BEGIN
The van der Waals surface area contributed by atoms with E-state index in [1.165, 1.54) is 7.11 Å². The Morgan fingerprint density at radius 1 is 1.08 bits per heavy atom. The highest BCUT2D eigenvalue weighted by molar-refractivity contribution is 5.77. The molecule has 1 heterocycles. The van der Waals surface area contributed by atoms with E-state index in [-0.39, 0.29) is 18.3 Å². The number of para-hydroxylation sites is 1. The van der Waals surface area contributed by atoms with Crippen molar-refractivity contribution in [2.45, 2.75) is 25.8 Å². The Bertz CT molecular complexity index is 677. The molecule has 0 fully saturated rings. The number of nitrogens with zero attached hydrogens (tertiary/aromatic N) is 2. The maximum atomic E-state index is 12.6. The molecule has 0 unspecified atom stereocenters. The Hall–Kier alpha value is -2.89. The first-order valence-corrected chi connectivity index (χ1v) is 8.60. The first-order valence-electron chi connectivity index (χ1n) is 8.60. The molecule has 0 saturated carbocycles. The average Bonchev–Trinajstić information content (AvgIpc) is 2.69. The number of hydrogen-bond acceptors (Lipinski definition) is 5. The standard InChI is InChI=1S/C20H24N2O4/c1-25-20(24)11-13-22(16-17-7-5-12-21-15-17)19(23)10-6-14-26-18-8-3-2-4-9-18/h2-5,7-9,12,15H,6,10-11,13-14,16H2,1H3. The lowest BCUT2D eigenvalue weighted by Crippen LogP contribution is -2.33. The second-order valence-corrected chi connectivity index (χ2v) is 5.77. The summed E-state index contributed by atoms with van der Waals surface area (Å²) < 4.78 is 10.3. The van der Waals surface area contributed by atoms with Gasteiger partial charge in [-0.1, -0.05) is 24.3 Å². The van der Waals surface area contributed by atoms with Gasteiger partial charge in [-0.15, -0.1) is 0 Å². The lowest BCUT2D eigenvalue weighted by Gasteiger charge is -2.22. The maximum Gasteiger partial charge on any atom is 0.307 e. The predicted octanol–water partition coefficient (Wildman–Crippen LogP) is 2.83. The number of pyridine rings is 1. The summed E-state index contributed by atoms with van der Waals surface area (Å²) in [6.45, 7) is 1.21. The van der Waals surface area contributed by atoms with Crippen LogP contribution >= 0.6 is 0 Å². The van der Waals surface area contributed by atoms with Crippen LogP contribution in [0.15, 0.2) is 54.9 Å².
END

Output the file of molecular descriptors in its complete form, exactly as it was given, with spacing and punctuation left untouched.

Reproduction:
The van der Waals surface area contributed by atoms with E-state index in [1.165, 1.54) is 7.11 Å². The Morgan fingerprint density at radius 1 is 1.08 bits per heavy atom. The highest BCUT2D eigenvalue weighted by molar-refractivity contribution is 5.77. The molecule has 1 heterocycles. The van der Waals surface area contributed by atoms with E-state index in [-0.39, 0.29) is 18.3 Å². The number of para-hydroxylation sites is 1. The van der Waals surface area contributed by atoms with Crippen molar-refractivity contribution in [2.45, 2.75) is 25.8 Å². The Bertz CT molecular complexity index is 677. The molecule has 0 fully saturated rings. The number of nitrogens with zero attached hydrogens (tertiary/aromatic N) is 2. The maximum atomic E-state index is 12.6. The molecule has 0 unspecified atom stereocenters. The Hall–Kier alpha value is -2.89. The first-order valence-corrected chi connectivity index (χ1v) is 8.60. The first-order valence-electron chi connectivity index (χ1n) is 8.60. The molecule has 0 saturated carbocycles. The average Bonchev–Trinajstić information content (AvgIpc) is 2.69. The number of hydrogen-bond acceptors (Lipinski definition) is 5. The standard InChI is InChI=1S/C20H24N2O4/c1-25-20(24)11-13-22(16-17-7-5-12-21-15-17)19(23)10-6-14-26-18-8-3-2-4-9-18/h2-5,7-9,12,15H,6,10-11,13-14,16H2,1H3. The lowest BCUT2D eigenvalue weighted by Crippen LogP contribution is -2.33. The second-order valence-corrected chi connectivity index (χ2v) is 5.77. The summed E-state index contributed by atoms with van der Waals surface area (Å²) < 4.78 is 10.3. The van der Waals surface area contributed by atoms with Gasteiger partial charge in [-0.1, -0.05) is 24.3 Å². The van der Waals surface area contributed by atoms with Gasteiger partial charge in [-0.15, -0.1) is 0 Å². The lowest BCUT2D eigenvalue weighted by Gasteiger charge is -2.22. The maximum Gasteiger partial charge on any atom is 0.307 e. The predicted octanol–water partition coefficient (Wildman–Crippen LogP) is 2.83. The number of pyridine rings is 1. The summed E-state index contributed by atoms with van der Waals surface area (Å²) in [6.45, 7) is 1.21. The van der Waals surface area contributed by atoms with Crippen LogP contribution >= 0.6 is 0 Å². The van der Waals surface area contributed by atoms with Crippen LogP contribution in [0.15, 0.2) is 54.9 Å².